Beyond proxy measures of post-event evaluation: Measuring attendee satisfaction in the Zimbabwean exhibition industry

Author: Nomathemba Ndlovu

Ndlovu, Nomathemba, 2021 Beyond proxy measures of post-event evaluation: Measuring attendee satisfaction in the Zimbabwean exhibition industry, Flinders University, College of Business, Government and Law

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Research has located a deficiency in the satisfaction measurement techniques deployed by exhibition organisers. This deficiency has emerged in Zimbabwe, where there is over reliance on attendance rates as the primary, if not only, measure of exhibition success. This use of such proxy measures is not only limiting but provides unreliable measures to evaluate attendee perceptions about the exhibition experience and leaves exhibition organisers with an untested basis for gauging the long-term sustainability of their exhibitions. Motivated by the dearth of empirical studies in the African exhibition context, this doctoral research offers a significant and original contribution to knowledge, via an improvement of post-event evaluation methodology and practice. The imperative was to develop a multi-dimensional model to measure and evaluate attendee satisfaction in the Zimbabwean exhibition industry. In the process, the impact of the relationships among the predictors and outcomes of attendee satisfaction was empirically determined and explained as a first step towards developing a self-evaluation tool for the improvement of quality in the exhibition industry in Zimbabwe.

Deploying a two-phase explanatory sequential mixed methodology framed by a pragmatist research paradigm, 612 respondents were surveyed at four national exhibitions in 2019. Following a Confirmatory Factor Analysis, the research demonstrated that the attendee service experience is made up of six dimensions (Reliability, Assurance, Empathy, Booth Management, Booth Layout and Registration). After testing hypotheses using Structural Equation Modelling, Booth Management and Booth Layout were found to have a significant impact on Overall Experience Quality, while Registration significantly impacted Overall Attendee Satisfaction. These findings provided empirical evidence that the hypothesised impact of the attendee service experience dimensions on the Overall Experience Quality and Overall Attendee Satisfaction largely did not apply as expected in the Zimbabwean exhibition industry.

In seeking possible reasons for such a marked deviation from prior industry research, further investigation through focus group discussions - with 37 participants - found that the harsh economic environment as well as the acute lack of alternative exhibition platforms in Zimbabwe indicated that a “one-size-fits-all approach” in the practical application of the model is not ideal, useful or productive. This underscored the need for exhibition organisers to be cognisant of the additional contextual dimensions that may further moderate the inter-relationship of the research variables.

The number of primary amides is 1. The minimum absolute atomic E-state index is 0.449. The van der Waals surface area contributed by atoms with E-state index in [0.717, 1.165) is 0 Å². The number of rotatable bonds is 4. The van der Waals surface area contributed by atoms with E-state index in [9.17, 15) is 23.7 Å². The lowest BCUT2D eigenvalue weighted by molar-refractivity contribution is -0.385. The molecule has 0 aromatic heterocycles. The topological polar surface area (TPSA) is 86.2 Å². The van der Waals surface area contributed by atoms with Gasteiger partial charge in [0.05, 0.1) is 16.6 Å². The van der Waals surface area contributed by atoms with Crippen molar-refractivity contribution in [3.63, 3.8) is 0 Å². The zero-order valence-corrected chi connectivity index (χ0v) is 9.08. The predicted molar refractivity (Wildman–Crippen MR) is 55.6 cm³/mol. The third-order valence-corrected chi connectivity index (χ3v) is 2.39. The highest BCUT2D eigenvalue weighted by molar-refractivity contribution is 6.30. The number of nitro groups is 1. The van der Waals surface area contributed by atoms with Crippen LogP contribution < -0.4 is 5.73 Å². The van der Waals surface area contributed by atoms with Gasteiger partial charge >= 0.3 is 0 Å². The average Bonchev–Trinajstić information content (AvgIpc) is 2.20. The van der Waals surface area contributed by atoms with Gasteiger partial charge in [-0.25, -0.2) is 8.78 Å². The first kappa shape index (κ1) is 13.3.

The value of the research lies in its contribution to the conceptualisation of attendee satisfaction as well as the development of reliable and valid industry-specific performance measures in the Zimbabwean exhibition industry. Further, the research provides a springboard for future studies in the exhibition industry in Zimbabwe as well as other countries in Africa. By measuring satisfaction from the perspective of the business attendee, this research does not only add its voice to balancing a research history that has been predominantly skewed towards exhibitors, but also advances the understanding of attendees’ needs and behaviour, yielding practical recommendations for industry practitioners to increase satisfaction levels and behavioural intention.

Though occurring after the period in which the empirical component of the research was conducted, it would be remiss not to highlight the disruption of face-to-face and close-contact industries such as the exhibition industry by the COVID-19 pandemic. Building on the foundation laid in this research, future studies must investigate what dimensions of the attendee service experience come into play in the wake of COVID-19 and how these defined dimensions fit in with, or alter, the dimensions that were validated in this and other studies. This will ensure that post-event evaluation practices continuously evolve and remain relevant.

Keywords: exhibitions, post-event evaluation, attendee experience quality, attendee satisfaction, attendee behavioural intention

Subject: Business thesis

Thesis type: Doctor of Philosophy
Completed: 2021
School: College of Business, Government and Law
Supervisor: Professor Tara Brabazon